With fur cov­er­ing its eyes and a goofy per­son­al­ity, this hi­lar­i­ous pooch is truly a sight to be­hold.

Pets (Singapore) - - Contents - BY CHRISTIANN PRIYANKA

Old English Sheep­dog

fans of Dis­ney’s The Lit­tle Mer­maid will in­stantly recog­nise Prince Eric’s shaggy, large grey and white pup, Max, as an Old English Sheep­dog. Goofy, fun and lov­able, Max is so af­fec­tion­ate and friendly that he be­friends Ariel the mer­maid early in the film even though she’s just a stranger. The breed is ex­actly the same in real life.

Orig­i­nat­ing in the western coun­ties of Eng­land, the Old English Sheep­dog was ini­tially used to cart cat­tle and sheep into mar­kets. They were bred to be well­co­or­di­nated and quick, mak­ing them per­fect for the role of drovers. To prove that they were work­ing dogs and to get ex­empted from taxes, farm­ers docked their tails. This earned them the moniker 'bob­tail'. This shaggy breed of­ten had their fur shaved along with sheep. The hair would then be turned into yarn and used to make clothes.

Adapt­able, bub­bly, play­ful and lov­ing, this breed makes the per­fect fam­ily dog. The Old English Sheep­dog loves its home and will not roam or get into fights with other an­i­mals. It's also highly adapt­able, mak­ing the breed suit­able for apart­ment liv­ing. This pooch is also ex­cel­lent with chil­dren be­cause it's friendly and gen­tle. A quin­tes­sen­tial fam­ily dog, the Old English Sheep­dog thrives in close com­pany with its paw-rents.

Though goofy and happy-go-lucky, Old English Sheep­dogs are strong-willed and need a firm owner to con­trol them. They will lis­ten to com­mands but will ig­nore them if they feel that their paw-rent is not firm enough. This makes them un­suit­able for first-time own­ers. They are bois­ter­ous, mis­chievous and clumsy when young and will need con­sis­tent cor­rec­tion and train­ing to de­velop into a well-man­nered adult pooch.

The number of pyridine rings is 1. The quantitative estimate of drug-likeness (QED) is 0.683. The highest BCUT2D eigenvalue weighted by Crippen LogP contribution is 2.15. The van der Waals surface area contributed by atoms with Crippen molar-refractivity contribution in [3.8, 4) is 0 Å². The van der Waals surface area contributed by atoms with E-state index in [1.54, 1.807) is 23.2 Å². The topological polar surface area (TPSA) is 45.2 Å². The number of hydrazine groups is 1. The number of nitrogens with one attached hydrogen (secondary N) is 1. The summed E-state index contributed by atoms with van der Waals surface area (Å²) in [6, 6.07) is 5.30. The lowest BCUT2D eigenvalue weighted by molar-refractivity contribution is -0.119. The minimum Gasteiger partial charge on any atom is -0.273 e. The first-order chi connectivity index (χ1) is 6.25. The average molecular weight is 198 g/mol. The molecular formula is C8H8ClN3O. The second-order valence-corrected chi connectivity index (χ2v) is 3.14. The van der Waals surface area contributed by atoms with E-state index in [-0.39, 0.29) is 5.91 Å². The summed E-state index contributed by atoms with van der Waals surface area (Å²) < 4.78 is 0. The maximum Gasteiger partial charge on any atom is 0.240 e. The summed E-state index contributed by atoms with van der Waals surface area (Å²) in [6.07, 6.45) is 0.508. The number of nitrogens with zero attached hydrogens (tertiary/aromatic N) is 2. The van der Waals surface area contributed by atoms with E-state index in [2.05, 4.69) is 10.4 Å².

Old English Sheep­dogs also have a nat­u­ral herd­ing in­stinct and will herd chil­dren and small an­i­mals by bump­ing them. They don’t make good guard dogs be­cause of how friendly and easy­go­ing they are.

With a dog as large and furry as an Old English Sheep­dog, groom­ing and care is def­i­nitely time­con­sum­ing. This breed has a dense, in­su­lat­ing, wa­ter­proof dou­ble coat that pro­tects it from the cold and heat. It sheds fre­quently and its fur needs to be brushed at least three times a week. Over­growth of fur can lead to mat­ting and skin prob­lems. Tak­ing this pooch to the groomer si rec­om­mended be­cause groom­ing them at home can be a her­culean task. The Old English Sheep­dog should be bathed ev­ery six to eight weeks. This pup drools a lot and the fur around its mouth will of­ten clump, hence, al­ways keep wet wipes on hand to wipe away the col­lected drool.

Th­ese dogs need to be taken on daily walks or runs since they have a lot of en­ergy to ex­pend. If they can­not get rid of stored en­ergy, they can be­come de­struc­tive and bark ex­ces­sively.

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